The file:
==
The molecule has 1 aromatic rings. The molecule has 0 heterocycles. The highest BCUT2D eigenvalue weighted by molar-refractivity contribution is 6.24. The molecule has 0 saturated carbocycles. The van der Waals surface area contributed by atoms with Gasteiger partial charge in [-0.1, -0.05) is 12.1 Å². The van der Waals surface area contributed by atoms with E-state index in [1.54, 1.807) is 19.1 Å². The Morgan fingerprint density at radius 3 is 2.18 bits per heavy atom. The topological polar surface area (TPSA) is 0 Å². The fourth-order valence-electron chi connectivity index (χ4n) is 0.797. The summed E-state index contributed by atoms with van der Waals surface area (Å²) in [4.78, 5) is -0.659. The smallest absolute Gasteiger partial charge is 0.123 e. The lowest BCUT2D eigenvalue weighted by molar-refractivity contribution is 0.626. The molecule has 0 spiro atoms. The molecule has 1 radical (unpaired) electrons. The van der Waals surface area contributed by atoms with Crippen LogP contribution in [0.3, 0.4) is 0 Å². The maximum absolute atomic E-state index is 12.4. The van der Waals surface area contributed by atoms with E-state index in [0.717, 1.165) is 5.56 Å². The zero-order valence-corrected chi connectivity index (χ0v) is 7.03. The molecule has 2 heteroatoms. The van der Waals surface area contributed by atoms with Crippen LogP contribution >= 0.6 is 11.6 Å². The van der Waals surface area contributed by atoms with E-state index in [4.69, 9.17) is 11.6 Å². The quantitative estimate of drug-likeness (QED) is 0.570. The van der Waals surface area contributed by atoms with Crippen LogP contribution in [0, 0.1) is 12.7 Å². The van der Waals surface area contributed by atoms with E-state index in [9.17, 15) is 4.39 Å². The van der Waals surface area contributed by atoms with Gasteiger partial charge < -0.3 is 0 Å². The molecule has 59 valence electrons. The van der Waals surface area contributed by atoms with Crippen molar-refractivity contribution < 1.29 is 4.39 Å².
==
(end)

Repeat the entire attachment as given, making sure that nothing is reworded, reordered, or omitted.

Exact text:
The molecule has 1 aromatic rings. The molecule has 0 heterocycles. The highest BCUT2D eigenvalue weighted by molar-refractivity contribution is 6.24. The molecule has 0 saturated carbocycles. The van der Waals surface area contributed by atoms with Gasteiger partial charge in [-0.1, -0.05) is 12.1 Å². The van der Waals surface area contributed by atoms with E-state index in [1.54, 1.807) is 19.1 Å². The Morgan fingerprint density at radius 3 is 2.18 bits per heavy atom. The topological polar surface area (TPSA) is 0 Å². The fourth-order valence-electron chi connectivity index (χ4n) is 0.797. The summed E-state index contributed by atoms with van der Waals surface area (Å²) in [4.78, 5) is -0.659. The smallest absolute Gasteiger partial charge is 0.123 e. The lowest BCUT2D eigenvalue weighted by molar-refractivity contribution is 0.626. The molecule has 0 spiro atoms. The molecule has 1 radical (unpaired) electrons. The van der Waals surface area contributed by atoms with Crippen LogP contribution in [0.3, 0.4) is 0 Å². The maximum absolute atomic E-state index is 12.4. The van der Waals surface area contributed by atoms with E-state index in [0.717, 1.165) is 5.56 Å². The zero-order valence-corrected chi connectivity index (χ0v) is 7.03. The molecule has 2 heteroatoms. The van der Waals surface area contributed by atoms with Crippen LogP contribution >= 0.6 is 11.6 Å². The van der Waals surface area contributed by atoms with E-state index in [4.69, 9.17) is 11.6 Å². The quantitative estimate of drug-likeness (QED) is 0.570. The van der Waals surface area contributed by atoms with Crippen LogP contribution in [0, 0.1) is 12.7 Å². The van der Waals surface area contributed by atoms with E-state index in [9.17, 15) is 4.39 Å². The van der Waals surface area contributed by atoms with Gasteiger partial charge < -0.3 is 0 Å². The molecule has 59 valence electrons. The van der Waals surface area contributed by atoms with Crippen molar-refractivity contribution < 1.29 is 4.39 Å².